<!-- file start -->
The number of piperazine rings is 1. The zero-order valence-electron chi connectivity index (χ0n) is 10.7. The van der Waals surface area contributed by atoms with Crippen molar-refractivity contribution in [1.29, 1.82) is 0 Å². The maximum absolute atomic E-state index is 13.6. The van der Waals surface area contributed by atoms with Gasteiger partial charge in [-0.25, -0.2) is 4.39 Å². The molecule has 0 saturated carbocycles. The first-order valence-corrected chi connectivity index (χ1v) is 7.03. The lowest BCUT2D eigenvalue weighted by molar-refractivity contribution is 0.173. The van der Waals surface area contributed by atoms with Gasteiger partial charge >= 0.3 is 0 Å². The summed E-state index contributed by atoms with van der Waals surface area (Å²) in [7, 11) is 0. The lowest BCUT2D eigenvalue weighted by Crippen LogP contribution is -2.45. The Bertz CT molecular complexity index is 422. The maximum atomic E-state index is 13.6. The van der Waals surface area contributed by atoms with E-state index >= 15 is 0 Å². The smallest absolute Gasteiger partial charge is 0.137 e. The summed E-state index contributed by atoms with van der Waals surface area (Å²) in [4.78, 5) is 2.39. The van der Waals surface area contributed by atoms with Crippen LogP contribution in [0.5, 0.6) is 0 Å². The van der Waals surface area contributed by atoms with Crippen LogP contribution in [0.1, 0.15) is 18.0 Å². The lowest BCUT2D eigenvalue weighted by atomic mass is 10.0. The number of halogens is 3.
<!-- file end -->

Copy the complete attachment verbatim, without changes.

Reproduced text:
The number of piperazine rings is 1. The zero-order valence-electron chi connectivity index (χ0n) is 10.7. The van der Waals surface area contributed by atoms with Crippen molar-refractivity contribution in [1.29, 1.82) is 0 Å². The maximum absolute atomic E-state index is 13.6. The van der Waals surface area contributed by atoms with Gasteiger partial charge in [-0.25, -0.2) is 4.39 Å². The molecule has 0 saturated carbocycles. The first-order valence-corrected chi connectivity index (χ1v) is 7.03. The lowest BCUT2D eigenvalue weighted by molar-refractivity contribution is 0.173. The van der Waals surface area contributed by atoms with Gasteiger partial charge >= 0.3 is 0 Å². The summed E-state index contributed by atoms with van der Waals surface area (Å²) in [7, 11) is 0. The lowest BCUT2D eigenvalue weighted by Crippen LogP contribution is -2.45. The Bertz CT molecular complexity index is 422. The maximum atomic E-state index is 13.6. The van der Waals surface area contributed by atoms with E-state index >= 15 is 0 Å². The smallest absolute Gasteiger partial charge is 0.137 e. The summed E-state index contributed by atoms with van der Waals surface area (Å²) in [4.78, 5) is 2.39. The van der Waals surface area contributed by atoms with Crippen LogP contribution in [0.5, 0.6) is 0 Å². The van der Waals surface area contributed by atoms with Crippen LogP contribution in [0.1, 0.15) is 18.0 Å². The lowest BCUT2D eigenvalue weighted by atomic mass is 10.0. The number of halogens is 3.